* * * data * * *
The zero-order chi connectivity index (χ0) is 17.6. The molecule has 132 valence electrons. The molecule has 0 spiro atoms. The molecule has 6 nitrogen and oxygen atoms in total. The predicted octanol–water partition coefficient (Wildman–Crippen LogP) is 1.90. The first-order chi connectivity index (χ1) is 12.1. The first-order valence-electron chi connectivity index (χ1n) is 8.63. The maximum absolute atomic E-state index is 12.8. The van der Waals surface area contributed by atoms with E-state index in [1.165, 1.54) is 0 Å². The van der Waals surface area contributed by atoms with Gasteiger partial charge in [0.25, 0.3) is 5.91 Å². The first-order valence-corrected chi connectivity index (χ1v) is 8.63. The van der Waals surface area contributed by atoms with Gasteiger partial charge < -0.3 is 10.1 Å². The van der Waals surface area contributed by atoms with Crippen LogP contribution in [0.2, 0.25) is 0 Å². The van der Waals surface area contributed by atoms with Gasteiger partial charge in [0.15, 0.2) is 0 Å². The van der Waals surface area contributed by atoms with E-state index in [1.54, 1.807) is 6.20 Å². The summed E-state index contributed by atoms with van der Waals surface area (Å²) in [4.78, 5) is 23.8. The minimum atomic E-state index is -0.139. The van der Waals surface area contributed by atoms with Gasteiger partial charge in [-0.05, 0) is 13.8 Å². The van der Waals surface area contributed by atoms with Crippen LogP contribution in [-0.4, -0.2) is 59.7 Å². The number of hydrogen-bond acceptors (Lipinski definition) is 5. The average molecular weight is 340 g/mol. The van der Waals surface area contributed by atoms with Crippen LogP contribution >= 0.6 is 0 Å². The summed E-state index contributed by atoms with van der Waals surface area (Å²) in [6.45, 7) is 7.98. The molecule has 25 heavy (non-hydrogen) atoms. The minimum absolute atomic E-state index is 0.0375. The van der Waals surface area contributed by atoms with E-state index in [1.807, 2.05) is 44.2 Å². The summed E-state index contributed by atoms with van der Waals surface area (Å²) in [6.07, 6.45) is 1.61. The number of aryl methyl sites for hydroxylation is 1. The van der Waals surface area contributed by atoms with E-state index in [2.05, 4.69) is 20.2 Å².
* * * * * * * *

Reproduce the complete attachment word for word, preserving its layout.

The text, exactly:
The zero-order chi connectivity index (χ0) is 17.6. The molecule has 132 valence electrons. The molecule has 0 spiro atoms. The molecule has 6 nitrogen and oxygen atoms in total. The predicted octanol–water partition coefficient (Wildman–Crippen LogP) is 1.90. The first-order chi connectivity index (χ1) is 12.1. The first-order valence-electron chi connectivity index (χ1n) is 8.63. The maximum absolute atomic E-state index is 12.8. The van der Waals surface area contributed by atoms with E-state index in [1.165, 1.54) is 0 Å². The van der Waals surface area contributed by atoms with Gasteiger partial charge in [0.25, 0.3) is 5.91 Å². The first-order valence-corrected chi connectivity index (χ1v) is 8.63. The van der Waals surface area contributed by atoms with Gasteiger partial charge < -0.3 is 10.1 Å². The van der Waals surface area contributed by atoms with Crippen LogP contribution in [0.2, 0.25) is 0 Å². The van der Waals surface area contributed by atoms with Gasteiger partial charge in [0.15, 0.2) is 0 Å². The van der Waals surface area contributed by atoms with E-state index in [1.54, 1.807) is 6.20 Å². The summed E-state index contributed by atoms with van der Waals surface area (Å²) in [4.78, 5) is 23.8. The minimum atomic E-state index is -0.139. The van der Waals surface area contributed by atoms with Gasteiger partial charge in [-0.05, 0) is 13.8 Å². The van der Waals surface area contributed by atoms with Crippen LogP contribution in [-0.4, -0.2) is 59.7 Å². The number of hydrogen-bond acceptors (Lipinski definition) is 5. The average molecular weight is 340 g/mol. The van der Waals surface area contributed by atoms with Crippen LogP contribution >= 0.6 is 0 Å². The summed E-state index contributed by atoms with van der Waals surface area (Å²) in [6.45, 7) is 7.98. The molecule has 25 heavy (non-hydrogen) atoms. The minimum absolute atomic E-state index is 0.0375. The van der Waals surface area contributed by atoms with E-state index in [1.807, 2.05) is 44.2 Å². The summed E-state index contributed by atoms with van der Waals surface area (Å²) in [6.07, 6.45) is 1.61. The number of aryl methyl sites for hydroxylation is 1. The van der Waals surface area contributed by atoms with E-state index in [2.05, 4.69) is 20.2 Å².